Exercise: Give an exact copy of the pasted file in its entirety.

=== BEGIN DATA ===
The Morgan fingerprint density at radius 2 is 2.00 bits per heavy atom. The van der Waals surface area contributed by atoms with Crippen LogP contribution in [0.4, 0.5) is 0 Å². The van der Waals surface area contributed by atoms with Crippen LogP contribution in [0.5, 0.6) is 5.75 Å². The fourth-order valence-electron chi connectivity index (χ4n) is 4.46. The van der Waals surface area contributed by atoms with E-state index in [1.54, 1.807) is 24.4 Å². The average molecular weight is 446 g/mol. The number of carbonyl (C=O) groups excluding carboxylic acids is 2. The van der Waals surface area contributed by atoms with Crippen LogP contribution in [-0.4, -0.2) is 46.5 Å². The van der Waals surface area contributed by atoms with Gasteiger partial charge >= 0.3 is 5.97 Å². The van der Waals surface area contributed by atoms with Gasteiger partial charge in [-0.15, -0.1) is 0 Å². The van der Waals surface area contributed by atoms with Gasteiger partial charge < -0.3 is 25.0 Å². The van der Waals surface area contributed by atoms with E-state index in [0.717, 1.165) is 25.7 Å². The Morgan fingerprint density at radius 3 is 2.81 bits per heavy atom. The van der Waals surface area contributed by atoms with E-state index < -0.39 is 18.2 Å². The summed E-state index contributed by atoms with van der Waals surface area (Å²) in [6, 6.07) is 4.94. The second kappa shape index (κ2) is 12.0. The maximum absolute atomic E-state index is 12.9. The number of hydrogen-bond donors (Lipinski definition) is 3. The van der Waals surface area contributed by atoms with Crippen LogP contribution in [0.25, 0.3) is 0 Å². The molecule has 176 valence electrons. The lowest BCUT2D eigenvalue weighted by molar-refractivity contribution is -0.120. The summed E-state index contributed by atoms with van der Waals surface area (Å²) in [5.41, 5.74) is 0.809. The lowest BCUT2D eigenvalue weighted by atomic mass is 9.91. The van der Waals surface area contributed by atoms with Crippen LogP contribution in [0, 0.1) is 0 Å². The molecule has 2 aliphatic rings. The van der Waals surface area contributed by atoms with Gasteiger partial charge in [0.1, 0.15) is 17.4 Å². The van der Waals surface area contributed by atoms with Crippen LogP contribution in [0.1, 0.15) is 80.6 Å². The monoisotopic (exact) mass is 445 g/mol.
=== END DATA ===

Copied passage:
The Morgan fingerprint density at radius 2 is 2.00 bits per heavy atom. The van der Waals surface area contributed by atoms with Crippen LogP contribution in [0.4, 0.5) is 0 Å². The van der Waals surface area contributed by atoms with Crippen LogP contribution in [0.5, 0.6) is 5.75 Å². The fourth-order valence-electron chi connectivity index (χ4n) is 4.46. The van der Waals surface area contributed by atoms with E-state index in [1.54, 1.807) is 24.4 Å². The average molecular weight is 446 g/mol. The number of carbonyl (C=O) groups excluding carboxylic acids is 2. The van der Waals surface area contributed by atoms with Crippen LogP contribution in [-0.4, -0.2) is 46.5 Å². The van der Waals surface area contributed by atoms with Gasteiger partial charge >= 0.3 is 5.97 Å². The van der Waals surface area contributed by atoms with Gasteiger partial charge in [-0.15, -0.1) is 0 Å². The van der Waals surface area contributed by atoms with Gasteiger partial charge < -0.3 is 25.0 Å². The van der Waals surface area contributed by atoms with E-state index in [0.717, 1.165) is 25.7 Å². The Morgan fingerprint density at radius 3 is 2.81 bits per heavy atom. The van der Waals surface area contributed by atoms with E-state index < -0.39 is 18.2 Å². The summed E-state index contributed by atoms with van der Waals surface area (Å²) in [6, 6.07) is 4.94. The second kappa shape index (κ2) is 12.0. The maximum absolute atomic E-state index is 12.9. The number of hydrogen-bond donors (Lipinski definition) is 3. The van der Waals surface area contributed by atoms with Crippen LogP contribution in [0.25, 0.3) is 0 Å². The molecule has 176 valence electrons. The lowest BCUT2D eigenvalue weighted by molar-refractivity contribution is -0.120. The summed E-state index contributed by atoms with van der Waals surface area (Å²) in [5.41, 5.74) is 0.809. The lowest BCUT2D eigenvalue weighted by atomic mass is 9.91. The van der Waals surface area contributed by atoms with Crippen LogP contribution in [0, 0.1) is 0 Å². The molecule has 2 aliphatic rings. The van der Waals surface area contributed by atoms with Gasteiger partial charge in [0.1, 0.15) is 17.4 Å². The van der Waals surface area contributed by atoms with Crippen LogP contribution in [0.1, 0.15) is 80.6 Å². The monoisotopic (exact) mass is 445 g/mol.